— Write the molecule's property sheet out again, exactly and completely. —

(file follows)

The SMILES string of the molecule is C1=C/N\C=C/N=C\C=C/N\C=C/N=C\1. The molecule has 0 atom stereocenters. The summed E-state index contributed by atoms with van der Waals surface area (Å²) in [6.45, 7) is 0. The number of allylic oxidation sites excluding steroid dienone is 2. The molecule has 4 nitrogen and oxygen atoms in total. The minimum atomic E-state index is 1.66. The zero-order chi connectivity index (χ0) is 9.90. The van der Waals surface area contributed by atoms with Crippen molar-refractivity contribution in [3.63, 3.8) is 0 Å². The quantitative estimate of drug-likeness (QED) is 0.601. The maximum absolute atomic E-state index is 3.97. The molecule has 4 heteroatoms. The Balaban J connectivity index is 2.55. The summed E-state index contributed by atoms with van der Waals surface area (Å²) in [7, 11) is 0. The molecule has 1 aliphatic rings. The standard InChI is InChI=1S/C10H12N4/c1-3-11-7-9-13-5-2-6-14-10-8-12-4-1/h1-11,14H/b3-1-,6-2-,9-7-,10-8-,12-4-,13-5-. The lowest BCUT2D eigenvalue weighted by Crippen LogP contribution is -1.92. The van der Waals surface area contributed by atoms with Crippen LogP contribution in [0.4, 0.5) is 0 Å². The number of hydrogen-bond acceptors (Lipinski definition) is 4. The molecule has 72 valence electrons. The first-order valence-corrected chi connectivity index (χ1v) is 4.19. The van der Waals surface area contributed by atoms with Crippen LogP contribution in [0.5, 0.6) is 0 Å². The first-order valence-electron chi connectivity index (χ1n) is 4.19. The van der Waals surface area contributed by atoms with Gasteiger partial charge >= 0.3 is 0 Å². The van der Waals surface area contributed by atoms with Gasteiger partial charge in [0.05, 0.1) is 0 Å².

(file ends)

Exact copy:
The SMILES string of the molecule is C1=C/N\C=C/N=C\C=C/N\C=C/N=C\1. The molecule has 0 atom stereocenters. The summed E-state index contributed by atoms with van der Waals surface area (Å²) in [6.45, 7) is 0. The number of allylic oxidation sites excluding steroid dienone is 2. The molecule has 4 nitrogen and oxygen atoms in total. The minimum atomic E-state index is 1.66. The zero-order chi connectivity index (χ0) is 9.90. The van der Waals surface area contributed by atoms with Crippen molar-refractivity contribution in [3.63, 3.8) is 0 Å². The quantitative estimate of drug-likeness (QED) is 0.601. The maximum absolute atomic E-state index is 3.97. The molecule has 4 heteroatoms. The Balaban J connectivity index is 2.55. The summed E-state index contributed by atoms with van der Waals surface area (Å²) in [7, 11) is 0. The molecule has 1 aliphatic rings. The standard InChI is InChI=1S/C10H12N4/c1-3-11-7-9-13-5-2-6-14-10-8-12-4-1/h1-11,14H/b3-1-,6-2-,9-7-,10-8-,12-4-,13-5-. The lowest BCUT2D eigenvalue weighted by Crippen LogP contribution is -1.92. The van der Waals surface area contributed by atoms with Crippen LogP contribution in [0.4, 0.5) is 0 Å². The number of hydrogen-bond acceptors (Lipinski definition) is 4. The molecule has 72 valence electrons. The first-order valence-corrected chi connectivity index (χ1v) is 4.19. The van der Waals surface area contributed by atoms with Crippen LogP contribution in [0.5, 0.6) is 0 Å². The first-order valence-electron chi connectivity index (χ1n) is 4.19. The van der Waals surface area contributed by atoms with Gasteiger partial charge >= 0.3 is 0 Å². The van der Waals surface area contributed by atoms with Gasteiger partial charge in [0.05, 0.1) is 0 Å².